Japan preparing $120bn stimulus package to bolster fragile economy

Japan’s economic growth slumped to its weakest in a year in the third quarter. (File/AFP)
Updated 03 December 2019

Japan preparing $120bn stimulus package to bolster fragile economy

  • The package would come to around $120 billion), but that would rise to $230 billion when private-sector and other spending are included
  • The government was considering putting together a large-scale stimulus package with fiscal spending exceeding $92 billion

TOKYO: Japan is preparing an economic stimulus package worth $120 billion to support fragile growth, two government officials with direct knowledge of the matter said on Tuesday, and complicating government efforts to fix public finances.
The spending would be earmarked in a supplementary budget for this fiscal year to next March and an annual budget for the coming fiscal year from April. Both budgets will be compiled later this month, the sources told Reuters, declining to be identified because the package has not been finalized.
The package would come to around 13 trillion yen ($120 billion), but that would rise to 25 trillion yen ($230 billion) when private-sector and other spending are included.
The Nikkei business daily reported on the weekend that the government was considering putting together a large-scale stimulus package with fiscal spending exceeding $92 billion.
Japan’s economic growth slumped to its weakest in a year in the third quarter as soft global demand and the Sino-US trade war hit exports, stoking fears of a recession. Some analysts also worry that a sales tax hike to 10% in October could cool private consumption which has helped cushion weak exports.
Such spending could strain Japan’s coffers — the industrial world’s heaviest public debt burden, which tops more than twice the size of its $5 trillion economy.
Despite the headline size of the stimulus, actual spending would be smaller in the current fiscal year, and economists are not expecting much of a boost.
“We expect this fiscal year’s extra budget to total around 3-4 trillion yen. We should not expect it to substantially push up the GDP growth rate,” said Takuya Hoshino, senior economist at Dai-ichi Life Research Institute.
The 13 trillion yen includes more than 3 trillion yen from fiscal investment and loan programs, as the heavily indebted government seeks to take advantage of low borrowing costs under the Bank of Japan’s negative interest rate policy.
Direct government spending is expected to reach around 7-8 trillion yen, they said.
The government will mobilize construction bonds, unused money from the previous fiscal year’s budget and fiscal investment and loan programs to secure necessary funding, the Nikkei reported on Tuesday.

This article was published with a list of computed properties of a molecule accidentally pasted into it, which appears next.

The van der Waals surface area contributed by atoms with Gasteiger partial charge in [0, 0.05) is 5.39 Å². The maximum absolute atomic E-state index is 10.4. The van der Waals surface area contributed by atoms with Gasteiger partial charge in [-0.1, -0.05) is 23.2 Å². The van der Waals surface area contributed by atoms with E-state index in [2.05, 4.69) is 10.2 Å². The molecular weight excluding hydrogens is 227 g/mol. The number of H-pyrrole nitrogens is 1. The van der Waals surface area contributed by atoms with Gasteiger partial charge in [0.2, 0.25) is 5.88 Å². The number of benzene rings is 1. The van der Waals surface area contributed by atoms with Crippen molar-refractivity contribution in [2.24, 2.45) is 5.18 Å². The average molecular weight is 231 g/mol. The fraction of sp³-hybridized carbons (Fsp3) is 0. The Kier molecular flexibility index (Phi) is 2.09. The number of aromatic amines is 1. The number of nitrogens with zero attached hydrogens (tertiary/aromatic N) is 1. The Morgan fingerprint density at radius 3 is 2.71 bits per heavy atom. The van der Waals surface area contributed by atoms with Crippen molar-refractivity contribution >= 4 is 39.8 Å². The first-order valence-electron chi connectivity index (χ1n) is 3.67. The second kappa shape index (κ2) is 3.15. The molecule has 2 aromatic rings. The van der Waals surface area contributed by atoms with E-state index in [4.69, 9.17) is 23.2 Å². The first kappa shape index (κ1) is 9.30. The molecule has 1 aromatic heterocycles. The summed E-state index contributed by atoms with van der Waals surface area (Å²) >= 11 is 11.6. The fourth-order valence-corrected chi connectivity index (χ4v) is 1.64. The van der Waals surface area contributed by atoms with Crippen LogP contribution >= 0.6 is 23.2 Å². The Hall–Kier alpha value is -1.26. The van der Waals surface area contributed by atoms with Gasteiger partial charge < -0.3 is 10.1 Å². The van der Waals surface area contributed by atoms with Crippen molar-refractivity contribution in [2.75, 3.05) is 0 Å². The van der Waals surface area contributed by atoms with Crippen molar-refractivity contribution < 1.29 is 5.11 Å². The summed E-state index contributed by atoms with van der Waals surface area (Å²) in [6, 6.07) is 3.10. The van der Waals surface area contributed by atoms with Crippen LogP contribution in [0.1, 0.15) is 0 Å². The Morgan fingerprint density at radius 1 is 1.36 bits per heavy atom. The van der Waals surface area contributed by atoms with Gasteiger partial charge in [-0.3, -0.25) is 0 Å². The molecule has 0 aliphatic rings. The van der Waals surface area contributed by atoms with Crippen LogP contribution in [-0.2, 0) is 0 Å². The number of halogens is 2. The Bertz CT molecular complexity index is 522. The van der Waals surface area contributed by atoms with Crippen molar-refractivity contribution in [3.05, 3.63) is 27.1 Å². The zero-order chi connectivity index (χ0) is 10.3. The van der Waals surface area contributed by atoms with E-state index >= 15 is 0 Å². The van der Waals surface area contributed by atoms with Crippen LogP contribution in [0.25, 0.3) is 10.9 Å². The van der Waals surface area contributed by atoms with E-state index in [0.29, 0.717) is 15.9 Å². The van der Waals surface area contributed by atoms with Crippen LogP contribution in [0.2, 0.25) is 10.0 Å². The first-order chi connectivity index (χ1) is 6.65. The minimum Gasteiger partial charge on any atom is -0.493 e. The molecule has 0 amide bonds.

The spending package won’t involve deficit-covering bond issuance, the Nikkei added.
A final decision on the package could be made as early as Thursday.


Aramco profits fall in tough quarter, but sees partial recovery from COVID-19 impact

Updated 09 August 2020

Aramco profits fall in tough quarter, but sees partial recovery from COVID-19 impact

  • Aramco see’s “partial recovery” from pandemic impact
  • Aramco president says company remains resilient

DUBAI: Saudi Aramco, the world’s biggest oil company, reported a net income of $6.57bn for the second quarter of 2020, the period which witnessed the most volatile oil market conditions for many decades.

The result, announced to the Tadawul stock exchange in Riyadh where the shares are listed, compared with income of $24.7 bn last year.

Amin Nasser, president and chief executive, said: “Despite COVID-19 bringing the world to a standstill, Aramco kept going. We have proven our financial resilience and operational reliability, setting a record in our business operations, while at the same time taking steps to ensure the health and safety of our people.”

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Aramco’s dividend - a big attraction for the investors who bought into the world’s biggest initial public offering last year - will remain as pledged, Nasser added. Cash flow in the quarter amounted to $6.106 bn.

““Strong headwinds from reduced demand and lower oil prices are reflected in our second quarter results. Yet we delivered solid earnings because of our low production costs, unique scale, agile workforce, and unrivalled financial and operational strength. This helped us deliver on our plan to maintain a second quarter dividend of $18.75 billion to be paid in the third quarter,” he said.

Aramco said the loss was “mainly reflecting the impact of lower crude oil prices and declining refining and chemicals margins, partly offset by a decrease in production royalties resulting from lower crude oil prices and a decrease in the royalty rate from 20 per cent to 15 per cent, lower income taxes and zakat as a result of lower earnings, and higher other income related to sales for gas products.”

Sales and revenue in the period - which saw oil prices collapse on “Black Monday” in April - fell 57 per cent to $32.861 bn from the comparable period last year. 

Nasser said he was cautiously optimistic that the world economy was slowly recovering from the depths of the pandemic lockdowns.

“We are seeing a partial recovery in the energy market as countries around the world take steps to ease restrictions and reboot their economies. Meanwhile, we continue to place people’s safety first and have adapted to the new normal, implementing wide-ranging precautions to limit the spread of COVID-19 wherever we operate.

“We are determined to emerge from the pandemic stronger and will continue making progress on our long-term strategic journey, through ongoing investments in our business – which has one of the lowest upstream carbon footprints in the world,” he added.

Aramco expects capital expenditure to be at the lower end of the $25bn to $30bn range it has already indicated for this year.